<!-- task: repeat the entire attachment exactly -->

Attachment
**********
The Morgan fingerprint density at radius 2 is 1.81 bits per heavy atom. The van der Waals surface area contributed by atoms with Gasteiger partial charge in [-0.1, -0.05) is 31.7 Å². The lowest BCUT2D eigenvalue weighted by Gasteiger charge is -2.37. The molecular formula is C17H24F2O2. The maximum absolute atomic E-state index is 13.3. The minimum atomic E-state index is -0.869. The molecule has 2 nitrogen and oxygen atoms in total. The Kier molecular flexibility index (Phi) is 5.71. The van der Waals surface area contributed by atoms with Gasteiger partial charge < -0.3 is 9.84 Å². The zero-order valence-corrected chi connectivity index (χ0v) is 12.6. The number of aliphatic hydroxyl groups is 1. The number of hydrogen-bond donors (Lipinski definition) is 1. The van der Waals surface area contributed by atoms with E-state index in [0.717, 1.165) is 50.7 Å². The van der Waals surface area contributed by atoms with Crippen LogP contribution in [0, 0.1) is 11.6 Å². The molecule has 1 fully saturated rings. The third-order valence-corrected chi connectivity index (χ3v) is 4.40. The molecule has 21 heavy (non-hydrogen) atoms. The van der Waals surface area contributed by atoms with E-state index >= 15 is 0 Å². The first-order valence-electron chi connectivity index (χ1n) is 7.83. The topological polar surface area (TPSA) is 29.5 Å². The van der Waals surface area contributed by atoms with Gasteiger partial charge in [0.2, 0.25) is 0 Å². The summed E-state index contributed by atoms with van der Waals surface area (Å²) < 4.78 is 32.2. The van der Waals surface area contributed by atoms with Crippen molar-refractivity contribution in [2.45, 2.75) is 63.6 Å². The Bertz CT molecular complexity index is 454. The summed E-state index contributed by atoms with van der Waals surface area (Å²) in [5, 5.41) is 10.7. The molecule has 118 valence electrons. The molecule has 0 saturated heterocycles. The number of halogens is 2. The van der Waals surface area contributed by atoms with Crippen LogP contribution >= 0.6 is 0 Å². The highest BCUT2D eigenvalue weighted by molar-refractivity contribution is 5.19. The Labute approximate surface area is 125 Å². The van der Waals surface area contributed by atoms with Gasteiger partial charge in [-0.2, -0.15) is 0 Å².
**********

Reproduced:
The Morgan fingerprint density at radius 2 is 1.81 bits per heavy atom. The van der Waals surface area contributed by atoms with Gasteiger partial charge in [-0.1, -0.05) is 31.7 Å². The lowest BCUT2D eigenvalue weighted by Gasteiger charge is -2.37. The molecular formula is C17H24F2O2. The maximum absolute atomic E-state index is 13.3. The minimum atomic E-state index is -0.869. The molecule has 2 nitrogen and oxygen atoms in total. The Kier molecular flexibility index (Phi) is 5.71. The van der Waals surface area contributed by atoms with Gasteiger partial charge < -0.3 is 9.84 Å². The zero-order valence-corrected chi connectivity index (χ0v) is 12.6. The number of aliphatic hydroxyl groups is 1. The number of hydrogen-bond donors (Lipinski definition) is 1. The van der Waals surface area contributed by atoms with E-state index in [0.717, 1.165) is 50.7 Å². The van der Waals surface area contributed by atoms with Crippen LogP contribution in [0, 0.1) is 11.6 Å². The molecule has 1 fully saturated rings. The third-order valence-corrected chi connectivity index (χ3v) is 4.40. The molecule has 21 heavy (non-hydrogen) atoms. The van der Waals surface area contributed by atoms with E-state index >= 15 is 0 Å². The first-order valence-electron chi connectivity index (χ1n) is 7.83. The topological polar surface area (TPSA) is 29.5 Å². The van der Waals surface area contributed by atoms with Gasteiger partial charge in [0.2, 0.25) is 0 Å². The summed E-state index contributed by atoms with van der Waals surface area (Å²) < 4.78 is 32.2. The van der Waals surface area contributed by atoms with Crippen molar-refractivity contribution in [2.45, 2.75) is 63.6 Å². The Bertz CT molecular complexity index is 454. The summed E-state index contributed by atoms with van der Waals surface area (Å²) in [5, 5.41) is 10.7. The molecule has 118 valence electrons. The molecule has 0 saturated heterocycles. The number of halogens is 2. The van der Waals surface area contributed by atoms with Crippen LogP contribution >= 0.6 is 0 Å². The highest BCUT2D eigenvalue weighted by molar-refractivity contribution is 5.19. The Labute approximate surface area is 125 Å². The van der Waals surface area contributed by atoms with Gasteiger partial charge in [-0.2, -0.15) is 0 Å².